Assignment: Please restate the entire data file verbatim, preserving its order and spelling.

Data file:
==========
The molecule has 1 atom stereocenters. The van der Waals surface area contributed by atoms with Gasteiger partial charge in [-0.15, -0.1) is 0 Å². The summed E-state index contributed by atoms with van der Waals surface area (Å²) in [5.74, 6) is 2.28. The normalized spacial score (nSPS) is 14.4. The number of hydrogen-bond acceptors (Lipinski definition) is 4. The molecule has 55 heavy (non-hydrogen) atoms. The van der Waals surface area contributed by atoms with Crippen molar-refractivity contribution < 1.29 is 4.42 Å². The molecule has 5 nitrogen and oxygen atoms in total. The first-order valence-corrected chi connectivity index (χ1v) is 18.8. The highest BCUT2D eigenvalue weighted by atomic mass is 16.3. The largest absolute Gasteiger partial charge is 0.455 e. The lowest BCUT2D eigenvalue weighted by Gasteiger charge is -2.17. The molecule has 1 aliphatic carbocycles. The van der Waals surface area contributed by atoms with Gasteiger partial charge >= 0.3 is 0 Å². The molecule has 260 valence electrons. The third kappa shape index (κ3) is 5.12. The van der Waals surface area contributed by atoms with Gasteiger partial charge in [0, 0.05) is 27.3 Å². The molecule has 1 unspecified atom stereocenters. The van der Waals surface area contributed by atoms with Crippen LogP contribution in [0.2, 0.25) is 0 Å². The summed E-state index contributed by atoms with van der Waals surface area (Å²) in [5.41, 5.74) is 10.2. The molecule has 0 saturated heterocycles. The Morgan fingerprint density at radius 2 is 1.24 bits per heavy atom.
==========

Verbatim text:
The molecule has 1 atom stereocenters. The van der Waals surface area contributed by atoms with Gasteiger partial charge in [-0.15, -0.1) is 0 Å². The summed E-state index contributed by atoms with van der Waals surface area (Å²) in [5.74, 6) is 2.28. The normalized spacial score (nSPS) is 14.4. The number of hydrogen-bond acceptors (Lipinski definition) is 4. The molecule has 55 heavy (non-hydrogen) atoms. The van der Waals surface area contributed by atoms with Crippen molar-refractivity contribution < 1.29 is 4.42 Å². The molecule has 5 nitrogen and oxygen atoms in total. The first-order valence-corrected chi connectivity index (χ1v) is 18.8. The highest BCUT2D eigenvalue weighted by atomic mass is 16.3. The largest absolute Gasteiger partial charge is 0.455 e. The lowest BCUT2D eigenvalue weighted by Gasteiger charge is -2.17. The molecule has 1 aliphatic carbocycles. The van der Waals surface area contributed by atoms with Gasteiger partial charge >= 0.3 is 0 Å². The molecule has 260 valence electrons. The third kappa shape index (κ3) is 5.12. The van der Waals surface area contributed by atoms with Gasteiger partial charge in [0, 0.05) is 27.3 Å². The molecule has 1 unspecified atom stereocenters. The van der Waals surface area contributed by atoms with Crippen LogP contribution in [0.2, 0.25) is 0 Å². The summed E-state index contributed by atoms with van der Waals surface area (Å²) in [5.41, 5.74) is 10.2. The molecule has 0 saturated heterocycles. The Morgan fingerprint density at radius 2 is 1.24 bits per heavy atom.